Death is certainly one of the questions that arises. The individual appears to utterly cease, yet we are also aware that the mortal individual transmits the "immortal" regeneration of the species...as well as the "other species" we consume.The finite lifespan is clearly transcended in some sense, and individuals are also "remembered." But if we are an "effect" of species being, what "causes" the species? What is its purpose? How else could we ask that except in some sort of "dialogue" with the universe? And how could we picture this as a dialogue if we heard only random static on the phone line?

In short, to take a purely physicalist stance and see the whole of religious narrative as a psychological distortion "caused" by fear of death is crude, preposterous, and evidentially dubious.

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  • I didn't think of the Buddhist context, but that take on it is interesting. However, how would you explain the fact that Neanderthals were the first to bury their dead and perform funerary rituals, if it weren't for some sort of belief in the after life and a desire to continue the journey in some other realm? Also do you think Freud's can be easily dismissed as " crude, preposterous, and evidentially dubious." ? Not to mention my personal favorite view of "religion as drug addiction" ? Feb 16 '16 at 18:08
  • Also, the Egyptian initial belief in the exclusiveness of the after life, just adds a classist twist to the question, it doesn't necessarily invalidated the hypothesis that it stemmed from fear. Feb 16 '16 at 18:13
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    Personally - if we had to pin down religion to a single psychological cause, I would say that it was given by Kant: "Through laziness and cowardice a large part of mankind, even after nature has freed them from alien guidance, gladly remain minors for life. " Feb 16 '16 at 18:17
  • I'm not actually arguing that Freud is wrong, only very limited. And for Freud or anyone, the broad evidence is dubious. I did think of the Neanderthals, but going so far back, even with the Egyptians, I place little confidence in a "psychological explanation," or archeological evidence for "fear of death" in our own terms. But my main concern is to express some skepticism over the easy, simplistic categorizing of such a vast swath of human thought. Not disputing your answer per se, only broadening. Feb 16 '16 at 20:25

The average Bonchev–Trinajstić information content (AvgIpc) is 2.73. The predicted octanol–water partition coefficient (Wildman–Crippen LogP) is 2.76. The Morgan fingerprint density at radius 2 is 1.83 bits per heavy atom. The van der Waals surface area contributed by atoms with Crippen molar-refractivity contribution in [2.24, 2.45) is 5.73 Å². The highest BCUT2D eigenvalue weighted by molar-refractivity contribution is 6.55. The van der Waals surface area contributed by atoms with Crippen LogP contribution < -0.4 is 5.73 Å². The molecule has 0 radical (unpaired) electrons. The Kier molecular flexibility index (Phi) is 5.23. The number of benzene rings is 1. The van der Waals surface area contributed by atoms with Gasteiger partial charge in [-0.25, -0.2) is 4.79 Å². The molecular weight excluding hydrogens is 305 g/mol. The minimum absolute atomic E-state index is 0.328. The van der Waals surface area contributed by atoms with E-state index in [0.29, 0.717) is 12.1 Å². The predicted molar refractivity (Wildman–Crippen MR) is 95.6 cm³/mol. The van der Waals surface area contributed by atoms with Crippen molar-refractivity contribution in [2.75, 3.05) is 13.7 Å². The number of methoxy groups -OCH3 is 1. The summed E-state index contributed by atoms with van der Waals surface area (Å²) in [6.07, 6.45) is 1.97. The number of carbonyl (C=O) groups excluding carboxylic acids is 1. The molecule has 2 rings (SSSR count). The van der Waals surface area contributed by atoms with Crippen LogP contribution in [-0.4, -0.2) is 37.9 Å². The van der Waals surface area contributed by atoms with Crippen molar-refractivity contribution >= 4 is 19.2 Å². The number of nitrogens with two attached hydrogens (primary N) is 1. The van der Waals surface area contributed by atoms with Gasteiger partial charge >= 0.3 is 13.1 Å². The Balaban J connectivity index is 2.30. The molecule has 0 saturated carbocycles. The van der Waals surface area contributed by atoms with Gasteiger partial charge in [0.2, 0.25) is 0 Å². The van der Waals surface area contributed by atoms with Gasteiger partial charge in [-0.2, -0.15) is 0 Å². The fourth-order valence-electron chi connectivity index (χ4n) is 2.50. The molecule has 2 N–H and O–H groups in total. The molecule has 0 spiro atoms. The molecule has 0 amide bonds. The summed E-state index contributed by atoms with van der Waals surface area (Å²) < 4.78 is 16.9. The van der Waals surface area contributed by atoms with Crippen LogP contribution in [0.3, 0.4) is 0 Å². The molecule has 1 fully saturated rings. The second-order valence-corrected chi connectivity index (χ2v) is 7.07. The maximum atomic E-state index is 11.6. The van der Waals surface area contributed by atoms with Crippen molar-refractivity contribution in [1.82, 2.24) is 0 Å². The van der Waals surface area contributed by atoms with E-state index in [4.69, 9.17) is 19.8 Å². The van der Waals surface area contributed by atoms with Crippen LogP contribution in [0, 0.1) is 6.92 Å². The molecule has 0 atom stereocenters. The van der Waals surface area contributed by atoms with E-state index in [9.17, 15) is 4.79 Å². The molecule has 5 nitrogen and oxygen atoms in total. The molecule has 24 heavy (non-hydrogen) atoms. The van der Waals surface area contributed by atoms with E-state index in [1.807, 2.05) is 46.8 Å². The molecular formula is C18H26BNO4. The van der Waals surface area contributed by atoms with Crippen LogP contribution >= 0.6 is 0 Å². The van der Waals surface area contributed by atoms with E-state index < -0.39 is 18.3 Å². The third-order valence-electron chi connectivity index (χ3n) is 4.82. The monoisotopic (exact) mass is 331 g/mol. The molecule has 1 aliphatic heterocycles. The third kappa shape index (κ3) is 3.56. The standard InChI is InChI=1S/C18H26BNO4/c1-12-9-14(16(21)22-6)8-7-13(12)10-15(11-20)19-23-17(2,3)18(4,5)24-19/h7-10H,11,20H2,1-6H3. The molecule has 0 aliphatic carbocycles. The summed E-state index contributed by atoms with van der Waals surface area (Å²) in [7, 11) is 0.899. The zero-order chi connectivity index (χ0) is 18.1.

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Then no-one would believe it; it would be an ersatz religion; religions to have any value are an organic outgrowth of a people.

This is why Scientology, which is legally a religion in the states, doesn't properly count as a religion in the study of religions - more of a cult.

Your argument is in Lucretious, and he is careful to invoke both gods, and God - for want of a better name.

Perhaps he was hedging his wager; what if he wasn't?

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  • Your statement that "Scientology doesn't properly count as a religion in the study of religions - more of a cult" is emphatically false. See this collection of interviews from professors of religious studies (and others). (All videos have transcripts.)
    – Wildcard
    Aug 29 '17 at 4:05
  • @wildcard: Are you scientologist? That collection of videos is from their site so not really an objective judgement; it really doesn't have the standing of the other world religions, which is why I called it a cult. Sep 5 '17 at 11:13
  • That's interesting; so I guess you think a Professor of Law and Religion at the University of Coruña in Spain (just to randomly choose one example) is incapable of objective judgment because he is quoted on a Scientology website? I'm sure a random guy on the internet knows Scientology's standing (as it applies to the study of religion) better than professors of comparative religion, military leaders, and leaders of other faiths; how silly of me. </sarcasm>
    – Wildcard
    Sep 5 '17 at 15:14
  • @wildcard: I'm saying that going to a Scientology web-site for an objective judgement on the standing of Scientology as a religion doesn't strike me as objective; and I'd say if you can't see that then how silly of you with no added sarcasm.. Sep 5 '17 at 15:16